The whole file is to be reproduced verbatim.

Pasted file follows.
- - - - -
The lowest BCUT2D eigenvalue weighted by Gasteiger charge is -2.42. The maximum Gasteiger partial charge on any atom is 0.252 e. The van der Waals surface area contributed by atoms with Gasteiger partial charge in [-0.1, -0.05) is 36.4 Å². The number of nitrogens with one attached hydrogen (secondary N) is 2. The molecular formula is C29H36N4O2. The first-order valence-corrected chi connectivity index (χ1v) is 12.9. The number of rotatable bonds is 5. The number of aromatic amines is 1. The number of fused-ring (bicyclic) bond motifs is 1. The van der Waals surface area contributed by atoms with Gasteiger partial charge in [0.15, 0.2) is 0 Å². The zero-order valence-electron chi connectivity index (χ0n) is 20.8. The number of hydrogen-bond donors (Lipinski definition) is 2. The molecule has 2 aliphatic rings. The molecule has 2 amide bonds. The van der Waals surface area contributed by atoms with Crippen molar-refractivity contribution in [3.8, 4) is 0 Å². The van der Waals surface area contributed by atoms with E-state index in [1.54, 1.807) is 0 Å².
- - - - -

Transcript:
The lowest BCUT2D eigenvalue weighted by Gasteiger charge is -2.42. The maximum Gasteiger partial charge on any atom is 0.252 e. The van der Waals surface area contributed by atoms with Gasteiger partial charge in [-0.1, -0.05) is 36.4 Å². The number of nitrogens with one attached hydrogen (secondary N) is 2. The molecular formula is C29H36N4O2. The first-order valence-corrected chi connectivity index (χ1v) is 12.9. The number of rotatable bonds is 5. The number of aromatic amines is 1. The number of fused-ring (bicyclic) bond motifs is 1. The van der Waals surface area contributed by atoms with Gasteiger partial charge in [0.15, 0.2) is 0 Å². The zero-order valence-electron chi connectivity index (χ0n) is 20.8. The number of hydrogen-bond donors (Lipinski definition) is 2. The molecule has 2 aliphatic rings. The molecule has 2 amide bonds. The van der Waals surface area contributed by atoms with Crippen molar-refractivity contribution in [3.8, 4) is 0 Å². The van der Waals surface area contributed by atoms with E-state index in [1.54, 1.807) is 0 Å².